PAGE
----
Catholic Answers

Search Articles


Search Scans
Scans by volume
Random Article
Login - advanced access


1,001 Saints
List of Popes
Art Gallery
Map Room


Church Hierarchy
Church History - to 1517 A.D.
Hagiography - saints
Homiletics - sermons
Mariology - on Mary
Religious Orders
Sacred Scripture

Front Matter — Vol I

Title Page
Copyright & Imprimatur
To the Knights of Columbus
Tables of Abbreviations

Site Status

Updated:  Aug 12, 2013
prev: Saint Zita's Home for Friendless Women Saint Zita's Home for Friendless Women Jorgen Zoega next: Jorgen Zoega


A titular see of Palestina Tertia

High Resolution Scan ———————————

Login or register to access high resolution scans and other advanced features.

Registration is Free!

Errata* for Zoara:

Login or register to access the errata and other advanced features.

Registration is Free!

* Published by Encyclopedia Press, 1913.

Zoara, a titular see of Palestina Tertia. It is the ancient Bala or Segor, one of the five cities of the Pentapolis (Gen., xiv, 2, 8), which escaped the thunder and lightning for having sheltered Lot and his family (Gen., xix, 22, 30). It is mentioned by Josephus ("Ant. Jud.", XIII, xv, 4; "Bell. Jud.", IV, viii, 4); Ptolemy (V, xvi, 4); and by Eusebius and Saint Jerome in the "Onomasticon". The "Notitiae dignitatum", 72, places at Zoara, as a garrison, the resident equites sagitkarii indigence; Stephen of Byzantium (De urbibus, s.v. Addana) speaks also of its fort, which is mentioned in a recently-discovered Byzantine edict of the fifth century (Revue biblique, 1909, 99). In a Mosaic map of Madaba, of the sixth century, it is represented in the midst of a grove of palm trees under the names of Balac or Segor, now Zoara; near the city is a sanctuary to St. Lot. Hierocles (Synecdemus) and George of Cyprus (Description of the Roman World) both mention it. Some bishops have been ascribed to Zoara: Musonius, at Ephesus (449), and at Chalcedon (451); Isidore in 518; and John in 536 (Le Quien, "Oriens christ.", III, 737-746). At the end of the fourth century one of its bishops accompanied the western pilgrim, wrongly named Silvia (Geyer, "Itinera hierosolymitana", 54). The pseudo-Antoninus in the sixth century describes its monks, and extols its palm trees (op, cit., 166) 181). Owing to its tropical climate and to the waters coming down from the mountains of Moab, Zoara is a flourishing oasis where the balsam, indigo, and date trees bloom luxuriantly. During the French occupation it took the name of Palmer, or of Palmier. William of Tyre (XXII, 30) and Foulcher of Chartres (Hist. hierosol., V) have left beautiful descriptions of it, as well as the Arabian geographers, who highly praise the sweetness of its dates (Guy Le Strange, "Palestine under the Moslems", 289). It is not known when the city disappeared; it is now very difficult to find any traces of it. Search may be made in the Ghor-es-Safieh at the mouth of Wadi el-Qrahy, the ancient torrent of Zared.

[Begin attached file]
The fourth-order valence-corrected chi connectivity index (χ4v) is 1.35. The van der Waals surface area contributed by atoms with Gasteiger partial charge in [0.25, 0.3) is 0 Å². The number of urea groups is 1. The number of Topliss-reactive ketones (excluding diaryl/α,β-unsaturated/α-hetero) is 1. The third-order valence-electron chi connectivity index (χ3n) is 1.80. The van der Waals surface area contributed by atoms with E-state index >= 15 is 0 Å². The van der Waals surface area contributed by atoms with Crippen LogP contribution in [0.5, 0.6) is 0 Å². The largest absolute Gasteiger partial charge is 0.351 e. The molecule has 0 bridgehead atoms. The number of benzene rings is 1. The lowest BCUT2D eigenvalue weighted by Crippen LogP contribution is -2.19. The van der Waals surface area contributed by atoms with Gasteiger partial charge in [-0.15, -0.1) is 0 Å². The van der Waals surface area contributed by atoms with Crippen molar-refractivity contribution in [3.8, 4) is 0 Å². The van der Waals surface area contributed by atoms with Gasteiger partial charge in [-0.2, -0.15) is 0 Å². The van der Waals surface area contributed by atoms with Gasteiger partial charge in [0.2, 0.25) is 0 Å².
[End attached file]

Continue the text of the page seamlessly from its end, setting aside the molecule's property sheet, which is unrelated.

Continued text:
discuss this article | send to a friend

Discussion on 'Zoara'

prev: Saint Zita's Home for Friendless Women Saint Zita's Home for Friendless Women Jorgen Zoega next: Jorgen Zoega

Report translation problem

*Description: Copy and paste the phrase with the problem or describe how the trascription can be fixed.
  * denotes required field


Art Gallery
Art Gallery

Catholic Q & A

Popular Subjects
Top 20 Questions

Ask A Faith Question

Quotable Catholics RSS

"If I have written anything erroneous, I submit all to the judgment and correction of the Holy Roman Church, in whose obedience I now pass from this life."
-- Thomas Aquinas; philosopher, theologian, author, Doctor of the Church, patron of Catholic universities, colleges, and schools; reaffirming his total submission to the authority of the Church from his deathbed


Latest OCE Discussion

Your usage constitutes agreement with User License :: Permissions :: Copyright © 2015, Catholic Answers.
Site last updated Aug 12, 2013